Mickey Hargitay is Ringo Carson and Gordon Mitchell is Frank Sanders. Before the war they’d been friends and partners. The pair do jobs for money. They were hired by saloon owner Walcom(Amedeo Trilli, billed as Mike Moore) to rescue his daughter Jane(Milla Sannoner), being held for ransom by a group of Mexicans. It seems to be a regular occurrence as it’s mentioned this is the third attempt. When they hit the Mexican camp, Ringo, the better shot, provides cover fire while Sanders rescues Jane.
This sets up a triangle of sorts. Sanders is attracted to Jane, but she has her eye on Ringo. Dad doesn’t want to pay the agreed on fee, which Ringo had upped at the last moment and the two friends end up in a brief shoot-out, with Ringo and Chase shooting the guns out of their opponent’s hands.
The banker and the bad boy of the film, is Daniels(Ivano Staccioli, billed as John Heston). He forces Walcom to pay the two men. His thing is he’s after three pieces of land with gold on it that only he knows about.
Ringo and Chase end up fighting over the affections of Jane, Ringo winning, and the friendship ended. Chase rides off.
From that point, the film jumps a number of years to the last days of the war. Ringo and Jane had married, had a son(who looks about seven), and Ringo was sheriff of the town his father had founded. Mama Carson had reconciled(three years before the early events, she’d tossed him out for his money hungry ways). Now he was the only thing that kept Daniels at bay.
When Ringo forms a posse to go after marauding Rebs, he’s hurt rescuing a small boy from a burning house when a beam hits the back of his head. It costs him his sight. As he’s about to be killed, the Rebel leader, which happens to be old friend Frank Chase, stops them. They return him home where the doctor says his sight could return, possibly, after another head blow.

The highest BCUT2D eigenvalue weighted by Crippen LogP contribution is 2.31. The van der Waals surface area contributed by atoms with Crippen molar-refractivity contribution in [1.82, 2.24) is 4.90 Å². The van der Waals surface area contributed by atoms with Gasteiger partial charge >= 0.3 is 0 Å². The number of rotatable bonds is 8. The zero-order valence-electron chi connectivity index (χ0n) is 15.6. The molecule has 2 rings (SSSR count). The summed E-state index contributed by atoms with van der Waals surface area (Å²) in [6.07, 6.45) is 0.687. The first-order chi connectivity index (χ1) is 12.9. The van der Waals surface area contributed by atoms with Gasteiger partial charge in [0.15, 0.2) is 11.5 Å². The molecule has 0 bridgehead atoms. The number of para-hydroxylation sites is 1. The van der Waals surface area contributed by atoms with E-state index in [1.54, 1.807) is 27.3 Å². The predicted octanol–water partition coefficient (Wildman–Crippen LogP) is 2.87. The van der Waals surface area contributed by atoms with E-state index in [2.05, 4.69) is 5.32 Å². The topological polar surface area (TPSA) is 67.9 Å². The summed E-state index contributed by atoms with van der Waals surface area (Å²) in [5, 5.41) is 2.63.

Chase, since Ringo is now blind, is offered the Sheriff’s job, which suits both Daniels and Walcom. Daniels still wants those three properties and Walcom wants his gun running to Mexico overlooked. Chase is given orders to get those three deeds.
But Mama Carson has her own plans. The other two land owners go into partnership with her, letting her hols the deeds to their land. She turns them over to Ringo who hides them, aided by his friend Tom(Spartaco Conversi, billed as Spean Convery).
Correct, His sight starts returning just in time for him to go a revenge jag. His son is missing(granddad is hiding him from Daniels and Chase. Jane is under arrest. And Ringo and Tom are off plotting a way to rescue them.
Gordon Mitchell’s Frank Chase is a complex character. He wants to be a bad boy, but, though it’s been years since they partnered, he still has affection for Ringo. Oh, he wants Jane and makes his play, but will not force himself on her. Though he goes after Ringo and Tom, he won’t kill them and shows his true colors in the finale of the film.
A few thoughts:
Not a bad film, but a couple of curiosities.
This was the early days of the spaghetti western genre(even before it acquired that umbrella title). They seemed not quite have a handle on westerns yet. Generally right, but in the fight scenes, they bad boys, all of them, had a tendency to fan the triggers on their six guns. It was odd seeing a dozen men in a scene all fanning their triggers.
Another scene had a saddled horse in the back ground playing. At least that’s what it looked like. Getting down and rolling in the dirt, jumping up, getting back down, all while the actors did their parts in the foreground.
Emimmo Salvi durected from a script by Ambrogio Moltoni and Salvi, story by by James Wilde. Don’t think I’ve run across any of them in other films.